Home > Dryad-Born (Whispers from Mirrowen #2)(11)

Dryad-Born (Whispers from Mirrowen #2)(11)
Jeff Wheeler

She did not dare to look back, even once. The feelings swirled inside her, bidding her to flee. She trusted the feelings. She should have trusted them earlier. Her legs strained with the pace, but she knew she would reach the summit soon, then it would be downhill to the river. That river was the farthest she had ever traveled in her life. They had camped at the river’s edge on a summer’s eve three years ago. Winemiller had warned them not to cross the river and enter the mountains on the other side. He said that it was dangerous on the other side. She would follow the river down the mountain then.

When she reached the summit, the sun was blazing with promise. The light blinded her momentarily and she stumbled and sagged to her knees, coughing so violently she vomited. Her legs trembled with the punishing pace. Her stomach was lurching again, and again she felt the fear. He was behind her. He was hunting her. The man with ice blue eyes. The eyes of someone without a soul.

“There are many things in this world that cannot be explained. There are an equal number of foolish theories that persist despite the evidence to the contrary. To kill a mistruth or an error is as good a service as, and sometimes even better than, the establishing of a new truth or fact.”

—Possidius Adeodat, Archivist of Kenatos

Phae tripped and plunged into the stream, soaking her pants and cloak. As she struggled to her feet, a branch raked her cheek. She nearly tripped again, but managed to catch herself in time. Ahead there were few boulders to hide behind.

The steepness of the brook challenged her differently and the stones and boulders were treacherous enough. It slowed her to stay in the water, and so she decided to scrabble up the other bank and enter the dense woods for concealment. The sounds of nature around her were terrifying. Blue jays flapped and squawked and even the insects formed a cacophony of sound. Moths and butterflies flitted in the sunlight all around her. She swatted at them and tried to squeeze water from her drenched cloak as she walked. She followed the sound of the brook, knowing it would bring her back to the low country.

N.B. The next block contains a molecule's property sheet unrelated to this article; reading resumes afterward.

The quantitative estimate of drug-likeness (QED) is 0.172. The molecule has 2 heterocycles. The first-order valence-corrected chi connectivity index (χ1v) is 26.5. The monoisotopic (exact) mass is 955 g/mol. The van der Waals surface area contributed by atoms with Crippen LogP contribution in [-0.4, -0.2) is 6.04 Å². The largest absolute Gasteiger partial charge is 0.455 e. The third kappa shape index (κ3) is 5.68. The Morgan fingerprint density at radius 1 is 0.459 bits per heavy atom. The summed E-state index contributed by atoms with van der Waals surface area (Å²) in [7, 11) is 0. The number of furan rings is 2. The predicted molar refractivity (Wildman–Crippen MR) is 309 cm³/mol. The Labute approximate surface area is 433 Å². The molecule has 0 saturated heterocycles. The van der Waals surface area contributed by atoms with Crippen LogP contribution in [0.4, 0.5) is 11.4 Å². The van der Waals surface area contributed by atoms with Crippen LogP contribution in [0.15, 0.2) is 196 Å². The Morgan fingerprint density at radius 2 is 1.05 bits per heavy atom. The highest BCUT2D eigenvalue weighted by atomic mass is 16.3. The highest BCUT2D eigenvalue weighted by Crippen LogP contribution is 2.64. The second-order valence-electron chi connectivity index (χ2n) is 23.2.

Her stomach was twisted and worried about Trasen. She knew going back would be foolhardy, but it was agony not knowing what had happened to him. Her ears strained for the sound of her pursuer. Her legs felt swollen and aching from the punishing pace. She was grateful to Master Winemiller for all the years of hard work. A weaker girl would have collapsed.

The sun was deceptive beyond the branches of bristlecone. She did not know how much time had passed. Her stomach began raving with hunger and so she sat on a small boulder by the creek to rest and eat. Immediately the feelings of dread and worry exploded inside of her. She had to keep going. She pushed away from the boulder and ignored the hunger as best she could.

Her mind was a jumble. It took concentration to avoid the pitfalls that would twist an ankle, but the pace did give her some time to think. Somehow her father was involved in all of this. That her father was even alive was a complete revelation to her. She had assumed that he was dead, killed during the last bout of Plague because he had the fireblood. Winemiller had never even mentioned the possibility of him being alive. Why had her father sent the Vaettir prince and not come himself?

She wished now that she had gone with Prince Aran and not put Trasen’s life in danger. She did not know the Prince’s abilities, but he was obviously someone her father had trusted with her safety. It was the nature of those from Stonehollow to be wary of strangers. Master Winemiller had not trusted him either, but she knew he was even more wary than most. Her feelings were conflicted. If she could just make it back to the homestead, perhaps she would find them both there and determine what to do next.

A loud crack of a branch sounded behind her. She glanced over her shoulder but could not see anyone, but the sound was nearby. The feelings inside her fanned even more, driving her faster. She started to run. Her throat was parched, but she dared not scoop up some water from the creek. Her head buzzed with fatigue. There was no path through the woods and she found herself slogging through thick brush and maneuvering around twisted bristlecone somehow growing from cracks in enormous boulders.

The creek continued to snake its way down, her alongside it, until at last she reached a pond, choked with scum and moss. The water there would be undrinkable, so she knelt by the brook’s edge before it spilled there and gulped down some water quickly. It made her dizzy but the water was delicious.

Stopping even that short amount of time caused a wave of panic inside her. She splashed through the pond and crossed it. If her bearings were right, she was heading back toward the valley of Stonehollow. Her leg muscles burned. Relentlessly, she continued. After crossing a small meadow, she saw that there were fewer bristlecone now and more bur oak trees offering shade and more cover. Phae left the meadow behind and entered the shady woods. It felt better. Her heart began to calm. The green of the oddly-shaped leaves was inviting, causing dappled patterns on the forest floor.

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